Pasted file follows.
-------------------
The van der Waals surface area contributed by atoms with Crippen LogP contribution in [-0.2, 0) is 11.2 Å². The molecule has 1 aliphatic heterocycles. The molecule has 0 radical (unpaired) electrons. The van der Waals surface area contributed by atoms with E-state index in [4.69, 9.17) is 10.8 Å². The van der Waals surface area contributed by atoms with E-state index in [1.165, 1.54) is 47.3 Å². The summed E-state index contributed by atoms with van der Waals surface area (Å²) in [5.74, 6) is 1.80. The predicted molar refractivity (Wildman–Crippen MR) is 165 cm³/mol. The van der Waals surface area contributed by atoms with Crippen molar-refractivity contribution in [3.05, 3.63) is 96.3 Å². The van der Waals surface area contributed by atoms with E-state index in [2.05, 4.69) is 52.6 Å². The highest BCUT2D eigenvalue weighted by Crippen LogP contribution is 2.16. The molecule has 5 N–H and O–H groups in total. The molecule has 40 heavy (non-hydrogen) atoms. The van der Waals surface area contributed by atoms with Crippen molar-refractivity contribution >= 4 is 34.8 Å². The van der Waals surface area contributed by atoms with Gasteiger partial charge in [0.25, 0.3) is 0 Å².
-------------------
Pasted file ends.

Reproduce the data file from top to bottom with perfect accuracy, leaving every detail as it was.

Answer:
The van der Waals surface area contributed by atoms with Crippen LogP contribution in [-0.2, 0) is 11.2 Å². The molecule has 1 aliphatic heterocycles. The molecule has 0 radical (unpaired) electrons. The van der Waals surface area contributed by atoms with E-state index in [4.69, 9.17) is 10.8 Å². The van der Waals surface area contributed by atoms with E-state index in [1.165, 1.54) is 47.3 Å². The summed E-state index contributed by atoms with van der Waals surface area (Å²) in [5.74, 6) is 1.80. The predicted molar refractivity (Wildman–Crippen MR) is 165 cm³/mol. The van der Waals surface area contributed by atoms with Crippen molar-refractivity contribution in [3.05, 3.63) is 96.3 Å². The van der Waals surface area contributed by atoms with E-state index in [2.05, 4.69) is 52.6 Å². The highest BCUT2D eigenvalue weighted by Crippen LogP contribution is 2.16. The molecule has 5 N–H and O–H groups in total. The molecule has 40 heavy (non-hydrogen) atoms. The van der Waals surface area contributed by atoms with Crippen molar-refractivity contribution >= 4 is 34.8 Å². The van der Waals surface area contributed by atoms with Gasteiger partial charge in [0.25, 0.3) is 0 Å².